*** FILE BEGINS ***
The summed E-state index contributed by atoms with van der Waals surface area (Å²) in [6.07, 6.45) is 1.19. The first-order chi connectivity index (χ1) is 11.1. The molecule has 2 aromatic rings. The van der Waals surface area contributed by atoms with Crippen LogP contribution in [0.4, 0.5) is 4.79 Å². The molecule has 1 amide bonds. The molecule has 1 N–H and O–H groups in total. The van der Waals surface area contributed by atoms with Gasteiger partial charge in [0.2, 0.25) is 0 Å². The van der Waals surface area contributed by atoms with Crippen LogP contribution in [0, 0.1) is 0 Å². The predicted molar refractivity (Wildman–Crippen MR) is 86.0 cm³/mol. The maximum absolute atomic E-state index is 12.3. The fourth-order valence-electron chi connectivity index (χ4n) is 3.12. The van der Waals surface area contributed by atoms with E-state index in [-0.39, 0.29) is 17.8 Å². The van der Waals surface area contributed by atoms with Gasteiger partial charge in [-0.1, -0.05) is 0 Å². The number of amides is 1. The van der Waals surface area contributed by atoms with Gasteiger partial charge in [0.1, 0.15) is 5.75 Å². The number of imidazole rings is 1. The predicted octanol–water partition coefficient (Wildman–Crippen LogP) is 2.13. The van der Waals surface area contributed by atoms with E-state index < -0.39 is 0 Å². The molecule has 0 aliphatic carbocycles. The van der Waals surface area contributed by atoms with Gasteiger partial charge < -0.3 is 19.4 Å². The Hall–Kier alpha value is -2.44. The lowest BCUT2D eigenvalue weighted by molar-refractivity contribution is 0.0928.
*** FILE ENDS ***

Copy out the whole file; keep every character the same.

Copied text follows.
The summed E-state index contributed by atoms with van der Waals surface area (Å²) in [6.07, 6.45) is 1.19. The first-order chi connectivity index (χ1) is 11.1. The molecule has 2 aromatic rings. The van der Waals surface area contributed by atoms with Crippen LogP contribution in [0.4, 0.5) is 4.79 Å². The molecule has 1 amide bonds. The molecule has 1 N–H and O–H groups in total. The van der Waals surface area contributed by atoms with Gasteiger partial charge in [0.2, 0.25) is 0 Å². The van der Waals surface area contributed by atoms with Crippen LogP contribution in [0, 0.1) is 0 Å². The predicted molar refractivity (Wildman–Crippen MR) is 86.0 cm³/mol. The maximum absolute atomic E-state index is 12.3. The fourth-order valence-electron chi connectivity index (χ4n) is 3.12. The van der Waals surface area contributed by atoms with E-state index in [-0.39, 0.29) is 17.8 Å². The van der Waals surface area contributed by atoms with Gasteiger partial charge in [-0.1, -0.05) is 0 Å². The number of amides is 1. The van der Waals surface area contributed by atoms with Gasteiger partial charge in [0.1, 0.15) is 5.75 Å². The number of imidazole rings is 1. The predicted octanol–water partition coefficient (Wildman–Crippen LogP) is 2.13. The van der Waals surface area contributed by atoms with E-state index < -0.39 is 0 Å². The molecule has 0 aliphatic carbocycles. The van der Waals surface area contributed by atoms with Gasteiger partial charge < -0.3 is 19.4 Å². The Hall–Kier alpha value is -2.44. The lowest BCUT2D eigenvalue weighted by molar-refractivity contribution is 0.0928.